Blood Island tries to be three games in one: a dating sim, a slasher flick, and an interactive meta commentary on reality television. It’s an intruiging and ambitious concept, but unfortunately, none of the elements work, making for a game that’s more frustrating than thrilling.
First: the dating sim. The game introduces you to a cast of hunks and babes, and invites you to choose who to woo. But you never get much of a chance to know these characters: in the handful of group conversation their voices blend together, and you don’t have much of an opportunity to talk to people one-on-one; there’s two chances to do so, and it’s implied you’re betraying your first date’s trust if you pick someone different for the second.
So, I went with Mona, mostly because she smoked. She didn’t seem to have much of a personality. I thought maybe that was because she’s the emotionally distant, walled-off type. But I went back to the game to see if the other characters are more developed, and it turns out they’re all exactly the same. Literally–the scenes feature the same text for every character, with just their name changed. This helped explain why the “date” was more about the scenery than the character interaction, and why the events following that lean heavily on the fact that you’re too preoccupied to talk to your partner. You could read that as clever meta-commentary on how every contestant on a reality dating show is essentially the same person: eye candy seasoned with quirk. But it felt like lazy writing.
The slasher action is the most successful part of the game, but it is hindered by an inherent contradiction. Slasher flicks are about the victim’s options being taken away. They’re trapped and defenseless, with little other to do than run. How do you make such a scenario satisfyingly interactive? Blood Island doesn’t really answer that question. Mostly you choose whether to run or hide, with occasional options to attack and then run or hide. I generally found this irritating: the character customization options at the beginning primed me to assume the main character was supposed to be a stand-in for me, and, well, I’d try and take the fight to the bastard. I think I could handle a disgruntled PA in a mask. As the game progresses, and you are increasingly forced into the “Final Girl” role, your choices become more and more constrained. Eventually, the game dresses you up in a crop top and booty shorts, and give you the option to flash your chest at characters, negating even the initial choice of gender.
The problem of choice could’ve been ameliorated by providing with the player with the ability to play different slasher movie archetypes: maybe you can be the foolhardy jock who attempts to take the fight to the killer, only to be brutally dismembered; or the promiscuous lech who’s “punished” for his immorality.
But allowing significant branching would’ve interfered with the game’s central theme: drawing parallels between reality television and slasher films. It’s a clever point, and I’d probably enjoy reading the analyses the author is pulling from to make their case, but the meta-commentary doesn’t translate well to an interactive format. Characters were constantly asking me what I thought about the academic points they were making, but not only were my opinions never represented in the text, whatever I did pick was inevitably cheerfully disregarded by whoever was playing Socrates in the dialogue.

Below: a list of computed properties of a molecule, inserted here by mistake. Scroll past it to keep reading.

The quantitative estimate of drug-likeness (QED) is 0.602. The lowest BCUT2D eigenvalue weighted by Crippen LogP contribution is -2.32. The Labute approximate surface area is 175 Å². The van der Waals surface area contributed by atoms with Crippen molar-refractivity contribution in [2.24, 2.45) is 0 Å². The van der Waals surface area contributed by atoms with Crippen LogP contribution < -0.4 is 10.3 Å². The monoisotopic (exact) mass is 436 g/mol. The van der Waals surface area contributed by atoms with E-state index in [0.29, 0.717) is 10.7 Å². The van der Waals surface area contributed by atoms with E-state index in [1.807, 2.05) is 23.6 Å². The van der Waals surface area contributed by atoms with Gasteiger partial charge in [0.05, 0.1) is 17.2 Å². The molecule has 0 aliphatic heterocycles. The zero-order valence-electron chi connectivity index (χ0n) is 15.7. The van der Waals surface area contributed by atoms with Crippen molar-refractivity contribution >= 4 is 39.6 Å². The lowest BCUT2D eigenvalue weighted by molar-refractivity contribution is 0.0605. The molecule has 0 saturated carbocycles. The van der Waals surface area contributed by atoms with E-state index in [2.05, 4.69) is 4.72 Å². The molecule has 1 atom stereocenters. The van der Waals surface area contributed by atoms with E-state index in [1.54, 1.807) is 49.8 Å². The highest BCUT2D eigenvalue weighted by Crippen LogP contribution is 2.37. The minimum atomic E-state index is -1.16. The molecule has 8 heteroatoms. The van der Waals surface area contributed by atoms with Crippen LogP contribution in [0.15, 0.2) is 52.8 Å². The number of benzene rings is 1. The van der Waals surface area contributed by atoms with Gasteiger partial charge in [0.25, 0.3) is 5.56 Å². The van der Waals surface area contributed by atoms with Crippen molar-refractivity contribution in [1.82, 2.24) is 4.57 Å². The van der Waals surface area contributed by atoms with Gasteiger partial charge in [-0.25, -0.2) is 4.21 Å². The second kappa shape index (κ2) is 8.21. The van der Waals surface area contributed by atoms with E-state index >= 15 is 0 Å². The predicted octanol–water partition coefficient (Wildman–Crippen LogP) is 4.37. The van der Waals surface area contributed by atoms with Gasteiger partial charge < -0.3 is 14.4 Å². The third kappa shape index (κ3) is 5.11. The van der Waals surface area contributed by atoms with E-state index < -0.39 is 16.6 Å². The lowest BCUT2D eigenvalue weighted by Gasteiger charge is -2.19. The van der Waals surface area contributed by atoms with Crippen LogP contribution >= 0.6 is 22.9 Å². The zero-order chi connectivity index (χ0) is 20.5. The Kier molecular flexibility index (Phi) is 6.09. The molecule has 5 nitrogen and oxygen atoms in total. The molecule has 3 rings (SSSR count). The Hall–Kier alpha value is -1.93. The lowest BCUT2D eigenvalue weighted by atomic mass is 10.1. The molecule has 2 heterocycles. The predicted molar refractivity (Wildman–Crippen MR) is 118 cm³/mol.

The blurb presents this as a game that affords you the option to “be who you want” and choose “who will live and who will die.” It’s not. It’s a mostly linear exploration of horror movies and reality television. I probably would’ve enjoyed it a lot more if I had gone into it with those expectations, but the game is much less than it aspires to be.
Since the game didn’t let me say what I think about the points it’s making, I’m going to shoehorn them in here: Reality TV and slasher flicks have similarities because both are Low Art pandering to base human instincts. People are drawn to sex, violence, and drama, and, while feminist critiques of these media can be fun intellectual play or provide interesting insights into a dark cultural id, they often miss basic truths because they’re trying to plumb the depths of something that simply isn’t that deep. It’s a “Last Girl” because someone, be it a sweaty executive or a horny sixteen year old, wants to see an attractive woman without a bra running around in a wet t-shirt for half an hour. People dress up as slashers and not their victims because slashers have iconic costumes, and the victims don’t. Probably both of these media have a malign cultural influence, but so does any corporate production pandering to the largest possible audience. It’s part of the territory.
To be clear, I love like schlocky horror movies and find myself captivated by reality TV whenever I’m around it. But deep analyses of these genres often feel like an intellectual’s attempt to justify their enjoyment of media that’s clearly designed for those icky unwashed masses. Can’t we just admit that sometimes we like things precisely because they’re crass and stereotypical?